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Let $K$ be any field. I would like to prove that any element of $K[X^2,X^3]$ can be written as a product of irreducible elements, in a possibly non-unique fashion. The non-unique part can be easily proven when noticing that $$X^6 = (X^2)^3=(X^3)^2$$ and given that $X^2$ and $X^3$ are both irreducible in $K[X^2,X^3]$ (writing any of them as a product of two non-invertible elements would lie a factor of degree $1$, which can not be an element of $K[X^2,X^3]$).

However, I can't find how to prove the existence of such a decomposition. Could someone please give a hand for this exercise ?

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    $\begingroup$ Isn't that ring Noetherian? Then you can use the fact that every element in a Noetherian ring is product of irreducibles. $\endgroup$ – Bias of Priene Nov 17 '18 at 14:11
  • $\begingroup$ I was not aware of this result - or rather, I totally forgot it. Thank you very much ! $\endgroup$ – Suzet Nov 17 '18 at 14:25
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The $K$-algebra $K[X^2,X^3]$ is finitely generated over $K$, so by Hilbert's basis theorem, it is noetherian. In particular, it satisfies ACC on principal ideals, hence every element has a factorization into irreducibles.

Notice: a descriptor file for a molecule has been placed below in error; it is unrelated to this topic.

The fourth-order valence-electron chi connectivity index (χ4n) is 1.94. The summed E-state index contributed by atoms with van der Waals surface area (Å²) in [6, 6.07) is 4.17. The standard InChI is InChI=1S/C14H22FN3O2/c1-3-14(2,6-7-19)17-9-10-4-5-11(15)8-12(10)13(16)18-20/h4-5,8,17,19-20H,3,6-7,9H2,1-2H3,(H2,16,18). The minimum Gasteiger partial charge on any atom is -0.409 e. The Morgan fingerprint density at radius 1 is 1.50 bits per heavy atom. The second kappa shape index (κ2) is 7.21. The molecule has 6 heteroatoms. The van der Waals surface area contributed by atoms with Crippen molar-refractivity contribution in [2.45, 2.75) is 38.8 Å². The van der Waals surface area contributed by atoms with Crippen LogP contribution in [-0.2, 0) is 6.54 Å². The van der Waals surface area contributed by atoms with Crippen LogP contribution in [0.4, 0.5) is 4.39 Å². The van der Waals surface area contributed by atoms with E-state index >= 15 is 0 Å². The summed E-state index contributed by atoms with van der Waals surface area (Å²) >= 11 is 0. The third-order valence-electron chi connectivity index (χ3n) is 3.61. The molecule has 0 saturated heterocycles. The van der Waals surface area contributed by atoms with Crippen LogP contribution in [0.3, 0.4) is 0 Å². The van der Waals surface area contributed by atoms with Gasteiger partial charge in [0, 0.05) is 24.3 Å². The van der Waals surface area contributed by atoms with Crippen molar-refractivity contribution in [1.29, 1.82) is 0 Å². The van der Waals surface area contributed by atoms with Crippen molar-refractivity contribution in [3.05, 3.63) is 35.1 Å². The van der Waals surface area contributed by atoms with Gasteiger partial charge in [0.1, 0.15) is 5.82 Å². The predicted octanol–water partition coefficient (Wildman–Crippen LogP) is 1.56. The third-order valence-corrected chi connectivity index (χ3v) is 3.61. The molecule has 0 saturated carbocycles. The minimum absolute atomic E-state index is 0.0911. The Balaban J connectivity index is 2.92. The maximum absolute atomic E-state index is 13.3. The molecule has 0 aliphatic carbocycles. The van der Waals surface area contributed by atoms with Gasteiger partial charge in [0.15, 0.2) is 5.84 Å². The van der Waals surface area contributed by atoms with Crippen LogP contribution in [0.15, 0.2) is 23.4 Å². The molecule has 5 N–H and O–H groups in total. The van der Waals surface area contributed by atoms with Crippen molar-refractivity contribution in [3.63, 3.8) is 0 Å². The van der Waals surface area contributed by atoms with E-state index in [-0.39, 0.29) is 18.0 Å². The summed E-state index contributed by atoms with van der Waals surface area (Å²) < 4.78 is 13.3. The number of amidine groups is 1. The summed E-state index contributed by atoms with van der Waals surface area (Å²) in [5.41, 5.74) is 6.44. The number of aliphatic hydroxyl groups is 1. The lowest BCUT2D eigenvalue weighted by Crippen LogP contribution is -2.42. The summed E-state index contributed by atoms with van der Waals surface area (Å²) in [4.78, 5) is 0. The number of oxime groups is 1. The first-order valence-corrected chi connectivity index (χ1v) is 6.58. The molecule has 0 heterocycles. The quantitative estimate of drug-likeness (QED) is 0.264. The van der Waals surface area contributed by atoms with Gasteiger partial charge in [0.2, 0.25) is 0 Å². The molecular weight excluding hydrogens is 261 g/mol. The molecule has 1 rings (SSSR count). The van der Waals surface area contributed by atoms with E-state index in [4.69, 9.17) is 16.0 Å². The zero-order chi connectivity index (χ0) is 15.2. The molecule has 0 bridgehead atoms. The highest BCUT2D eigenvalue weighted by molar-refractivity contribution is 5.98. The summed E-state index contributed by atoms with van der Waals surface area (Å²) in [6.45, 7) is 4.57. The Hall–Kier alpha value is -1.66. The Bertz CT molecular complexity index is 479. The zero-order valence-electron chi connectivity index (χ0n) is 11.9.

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  • $\begingroup$ Thank you very much ! I absolutely forgot about this result. $\endgroup$ – Suzet Nov 17 '18 at 14:26
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Another approach: unique factorization domains are normal, that is, integrally closed in their field of fractions. But the field of fractions of your domain is $k(x)$, and the closure of your domain in this is $k[x]$.

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